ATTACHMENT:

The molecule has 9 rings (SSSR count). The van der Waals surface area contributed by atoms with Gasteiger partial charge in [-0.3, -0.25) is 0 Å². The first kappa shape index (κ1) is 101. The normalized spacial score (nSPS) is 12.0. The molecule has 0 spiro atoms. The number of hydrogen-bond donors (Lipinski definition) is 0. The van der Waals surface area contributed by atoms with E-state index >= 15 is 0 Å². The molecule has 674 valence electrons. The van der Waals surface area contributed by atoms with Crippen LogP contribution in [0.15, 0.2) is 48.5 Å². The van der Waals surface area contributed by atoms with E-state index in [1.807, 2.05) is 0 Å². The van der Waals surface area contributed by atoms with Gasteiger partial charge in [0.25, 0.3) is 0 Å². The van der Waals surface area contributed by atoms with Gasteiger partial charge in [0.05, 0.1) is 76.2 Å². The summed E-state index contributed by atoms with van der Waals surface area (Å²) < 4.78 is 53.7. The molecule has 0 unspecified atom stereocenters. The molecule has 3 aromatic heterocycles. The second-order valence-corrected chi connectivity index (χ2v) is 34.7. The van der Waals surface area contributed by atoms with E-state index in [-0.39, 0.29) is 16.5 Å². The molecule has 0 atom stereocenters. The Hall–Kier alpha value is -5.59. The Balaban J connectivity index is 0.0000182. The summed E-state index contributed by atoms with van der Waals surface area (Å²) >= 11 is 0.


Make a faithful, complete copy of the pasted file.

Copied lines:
The molecule has 9 rings (SSSR count). The van der Waals surface area contributed by atoms with Gasteiger partial charge in [-0.3, -0.25) is 0 Å². The first kappa shape index (κ1) is 101. The normalized spacial score (nSPS) is 12.0. The molecule has 0 spiro atoms. The number of hydrogen-bond donors (Lipinski definition) is 0. The van der Waals surface area contributed by atoms with E-state index >= 15 is 0 Å². The molecule has 674 valence electrons. The van der Waals surface area contributed by atoms with Crippen LogP contribution in [0.15, 0.2) is 48.5 Å². The van der Waals surface area contributed by atoms with E-state index in [1.807, 2.05) is 0 Å². The van der Waals surface area contributed by atoms with Gasteiger partial charge in [0.25, 0.3) is 0 Å². The van der Waals surface area contributed by atoms with Gasteiger partial charge in [0.05, 0.1) is 76.2 Å². The summed E-state index contributed by atoms with van der Waals surface area (Å²) < 4.78 is 53.7. The molecule has 0 unspecified atom stereocenters. The molecule has 3 aromatic heterocycles. The second-order valence-corrected chi connectivity index (χ2v) is 34.7. The van der Waals surface area contributed by atoms with E-state index in [-0.39, 0.29) is 16.5 Å². The molecule has 0 atom stereocenters. The Hall–Kier alpha value is -5.59. The Balaban J connectivity index is 0.0000182. The summed E-state index contributed by atoms with van der Waals surface area (Å²) >= 11 is 0.